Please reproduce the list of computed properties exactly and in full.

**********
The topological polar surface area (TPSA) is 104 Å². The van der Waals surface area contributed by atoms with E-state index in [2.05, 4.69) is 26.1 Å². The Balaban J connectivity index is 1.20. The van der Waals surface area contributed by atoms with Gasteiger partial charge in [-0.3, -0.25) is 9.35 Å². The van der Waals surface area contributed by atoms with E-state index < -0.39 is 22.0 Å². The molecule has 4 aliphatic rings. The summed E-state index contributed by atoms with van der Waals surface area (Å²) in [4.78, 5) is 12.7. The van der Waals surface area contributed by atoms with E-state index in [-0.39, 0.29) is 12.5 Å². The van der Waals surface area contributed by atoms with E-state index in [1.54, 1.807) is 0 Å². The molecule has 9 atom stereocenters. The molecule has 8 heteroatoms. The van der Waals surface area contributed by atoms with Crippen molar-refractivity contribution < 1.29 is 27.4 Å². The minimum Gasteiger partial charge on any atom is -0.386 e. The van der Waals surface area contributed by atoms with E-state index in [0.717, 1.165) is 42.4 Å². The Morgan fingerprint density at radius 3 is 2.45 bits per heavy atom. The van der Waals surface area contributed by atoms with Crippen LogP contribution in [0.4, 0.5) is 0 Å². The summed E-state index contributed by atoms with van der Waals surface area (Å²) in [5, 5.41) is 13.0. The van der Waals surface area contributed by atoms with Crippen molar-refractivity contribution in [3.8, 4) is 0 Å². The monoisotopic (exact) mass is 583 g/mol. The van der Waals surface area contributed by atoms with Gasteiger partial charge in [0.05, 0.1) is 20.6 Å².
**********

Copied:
The topological polar surface area (TPSA) is 104 Å². The van der Waals surface area contributed by atoms with E-state index in [2.05, 4.69) is 26.1 Å². The Balaban J connectivity index is 1.20. The van der Waals surface area contributed by atoms with Gasteiger partial charge in [-0.3, -0.25) is 9.35 Å². The van der Waals surface area contributed by atoms with E-state index < -0.39 is 22.0 Å². The molecule has 4 aliphatic rings. The summed E-state index contributed by atoms with van der Waals surface area (Å²) in [4.78, 5) is 12.7. The van der Waals surface area contributed by atoms with E-state index in [-0.39, 0.29) is 12.5 Å². The van der Waals surface area contributed by atoms with E-state index in [1.54, 1.807) is 0 Å². The molecule has 9 atom stereocenters. The molecule has 8 heteroatoms. The van der Waals surface area contributed by atoms with Crippen molar-refractivity contribution < 1.29 is 27.4 Å². The minimum Gasteiger partial charge on any atom is -0.386 e. The van der Waals surface area contributed by atoms with E-state index in [0.717, 1.165) is 42.4 Å². The Morgan fingerprint density at radius 3 is 2.45 bits per heavy atom. The van der Waals surface area contributed by atoms with Crippen LogP contribution in [0.4, 0.5) is 0 Å². The summed E-state index contributed by atoms with van der Waals surface area (Å²) in [5, 5.41) is 13.0. The van der Waals surface area contributed by atoms with Crippen molar-refractivity contribution in [3.8, 4) is 0 Å². The monoisotopic (exact) mass is 583 g/mol. The van der Waals surface area contributed by atoms with Gasteiger partial charge in [0.05, 0.1) is 20.6 Å².